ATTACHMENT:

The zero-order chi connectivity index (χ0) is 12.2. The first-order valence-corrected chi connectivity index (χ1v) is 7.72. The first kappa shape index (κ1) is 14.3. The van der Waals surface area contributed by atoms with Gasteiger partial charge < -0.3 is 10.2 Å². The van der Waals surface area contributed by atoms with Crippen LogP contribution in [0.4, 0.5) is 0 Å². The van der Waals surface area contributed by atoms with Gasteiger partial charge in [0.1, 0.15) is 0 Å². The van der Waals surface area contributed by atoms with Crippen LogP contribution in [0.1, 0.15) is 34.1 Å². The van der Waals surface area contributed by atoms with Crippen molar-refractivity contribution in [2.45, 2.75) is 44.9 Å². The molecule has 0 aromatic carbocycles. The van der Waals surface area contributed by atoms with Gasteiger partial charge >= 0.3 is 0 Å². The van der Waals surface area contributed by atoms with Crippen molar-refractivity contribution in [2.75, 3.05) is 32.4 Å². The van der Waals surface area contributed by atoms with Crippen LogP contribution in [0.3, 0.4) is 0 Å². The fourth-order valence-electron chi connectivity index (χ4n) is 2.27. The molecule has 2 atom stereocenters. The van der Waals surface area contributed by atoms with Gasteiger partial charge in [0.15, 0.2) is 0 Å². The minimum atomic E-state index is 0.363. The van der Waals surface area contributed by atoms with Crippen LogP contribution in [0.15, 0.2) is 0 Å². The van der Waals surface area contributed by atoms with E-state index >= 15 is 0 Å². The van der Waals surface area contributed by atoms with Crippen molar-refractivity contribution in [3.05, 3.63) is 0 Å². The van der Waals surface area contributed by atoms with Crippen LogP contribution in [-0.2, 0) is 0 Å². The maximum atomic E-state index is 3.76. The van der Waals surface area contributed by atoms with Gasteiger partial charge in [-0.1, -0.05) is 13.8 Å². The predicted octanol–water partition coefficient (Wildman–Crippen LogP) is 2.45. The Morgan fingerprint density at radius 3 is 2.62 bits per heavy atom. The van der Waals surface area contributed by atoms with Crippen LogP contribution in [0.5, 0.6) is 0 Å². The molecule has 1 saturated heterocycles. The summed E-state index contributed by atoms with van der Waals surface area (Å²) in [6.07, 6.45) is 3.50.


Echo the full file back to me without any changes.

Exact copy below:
The zero-order chi connectivity index (χ0) is 12.2. The first-order valence-corrected chi connectivity index (χ1v) is 7.72. The first kappa shape index (κ1) is 14.3. The van der Waals surface area contributed by atoms with Gasteiger partial charge < -0.3 is 10.2 Å². The van der Waals surface area contributed by atoms with Crippen LogP contribution in [0.4, 0.5) is 0 Å². The van der Waals surface area contributed by atoms with Gasteiger partial charge in [0.1, 0.15) is 0 Å². The van der Waals surface area contributed by atoms with Crippen LogP contribution in [0.1, 0.15) is 34.1 Å². The van der Waals surface area contributed by atoms with Crippen molar-refractivity contribution in [2.45, 2.75) is 44.9 Å². The molecule has 0 aromatic carbocycles. The van der Waals surface area contributed by atoms with Gasteiger partial charge >= 0.3 is 0 Å². The van der Waals surface area contributed by atoms with Crippen molar-refractivity contribution in [2.75, 3.05) is 32.4 Å². The van der Waals surface area contributed by atoms with Crippen LogP contribution in [0.3, 0.4) is 0 Å². The fourth-order valence-electron chi connectivity index (χ4n) is 2.27. The molecule has 2 atom stereocenters. The van der Waals surface area contributed by atoms with Gasteiger partial charge in [0.15, 0.2) is 0 Å². The minimum atomic E-state index is 0.363. The van der Waals surface area contributed by atoms with Crippen LogP contribution in [0.15, 0.2) is 0 Å². The van der Waals surface area contributed by atoms with E-state index >= 15 is 0 Å². The van der Waals surface area contributed by atoms with Crippen molar-refractivity contribution in [3.05, 3.63) is 0 Å². The van der Waals surface area contributed by atoms with Crippen LogP contribution in [-0.2, 0) is 0 Å². The maximum atomic E-state index is 3.76. The van der Waals surface area contributed by atoms with Gasteiger partial charge in [-0.1, -0.05) is 13.8 Å². The predicted octanol–water partition coefficient (Wildman–Crippen LogP) is 2.45. The Morgan fingerprint density at radius 3 is 2.62 bits per heavy atom. The van der Waals surface area contributed by atoms with Crippen LogP contribution in [0.5, 0.6) is 0 Å². The molecule has 1 saturated heterocycles. The summed E-state index contributed by atoms with van der Waals surface area (Å²) in [6.07, 6.45) is 3.50.